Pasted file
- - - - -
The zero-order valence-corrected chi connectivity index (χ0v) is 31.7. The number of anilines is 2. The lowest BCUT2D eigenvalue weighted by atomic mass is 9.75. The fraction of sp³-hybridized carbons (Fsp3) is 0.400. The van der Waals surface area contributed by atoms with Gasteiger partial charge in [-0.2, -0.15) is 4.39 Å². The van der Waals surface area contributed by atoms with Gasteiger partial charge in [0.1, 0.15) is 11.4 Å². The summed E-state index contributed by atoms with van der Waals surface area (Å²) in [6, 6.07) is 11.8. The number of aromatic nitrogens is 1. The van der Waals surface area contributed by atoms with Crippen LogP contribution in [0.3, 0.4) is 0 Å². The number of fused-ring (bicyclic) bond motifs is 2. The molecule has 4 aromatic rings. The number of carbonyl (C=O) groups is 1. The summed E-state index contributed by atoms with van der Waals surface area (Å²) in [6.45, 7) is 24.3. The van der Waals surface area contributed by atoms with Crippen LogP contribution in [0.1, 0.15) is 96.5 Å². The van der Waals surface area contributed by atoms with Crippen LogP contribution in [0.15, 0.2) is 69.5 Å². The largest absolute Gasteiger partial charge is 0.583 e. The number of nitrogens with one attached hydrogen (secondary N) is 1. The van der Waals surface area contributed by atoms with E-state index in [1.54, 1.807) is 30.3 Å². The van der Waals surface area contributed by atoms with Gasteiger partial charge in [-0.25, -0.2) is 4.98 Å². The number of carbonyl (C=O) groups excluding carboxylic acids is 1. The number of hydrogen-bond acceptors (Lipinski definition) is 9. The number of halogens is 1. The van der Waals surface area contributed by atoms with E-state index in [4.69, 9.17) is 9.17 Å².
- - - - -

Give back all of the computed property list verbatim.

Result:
The zero-order valence-corrected chi connectivity index (χ0v) is 31.7. The number of anilines is 2. The lowest BCUT2D eigenvalue weighted by atomic mass is 9.75. The fraction of sp³-hybridized carbons (Fsp3) is 0.400. The van der Waals surface area contributed by atoms with Gasteiger partial charge in [-0.2, -0.15) is 4.39 Å². The van der Waals surface area contributed by atoms with Gasteiger partial charge in [0.1, 0.15) is 11.4 Å². The summed E-state index contributed by atoms with van der Waals surface area (Å²) in [6, 6.07) is 11.8. The number of aromatic nitrogens is 1. The van der Waals surface area contributed by atoms with Crippen LogP contribution in [0.3, 0.4) is 0 Å². The number of fused-ring (bicyclic) bond motifs is 2. The molecule has 4 aromatic rings. The number of carbonyl (C=O) groups is 1. The summed E-state index contributed by atoms with van der Waals surface area (Å²) in [6.45, 7) is 24.3. The van der Waals surface area contributed by atoms with Crippen LogP contribution in [0.1, 0.15) is 96.5 Å². The van der Waals surface area contributed by atoms with Crippen LogP contribution in [0.15, 0.2) is 69.5 Å². The largest absolute Gasteiger partial charge is 0.583 e. The number of nitrogens with one attached hydrogen (secondary N) is 1. The van der Waals surface area contributed by atoms with E-state index in [1.54, 1.807) is 30.3 Å². The van der Waals surface area contributed by atoms with Gasteiger partial charge in [-0.25, -0.2) is 4.98 Å². The number of carbonyl (C=O) groups excluding carboxylic acids is 1. The number of hydrogen-bond acceptors (Lipinski definition) is 9. The number of halogens is 1. The van der Waals surface area contributed by atoms with E-state index in [4.69, 9.17) is 9.17 Å².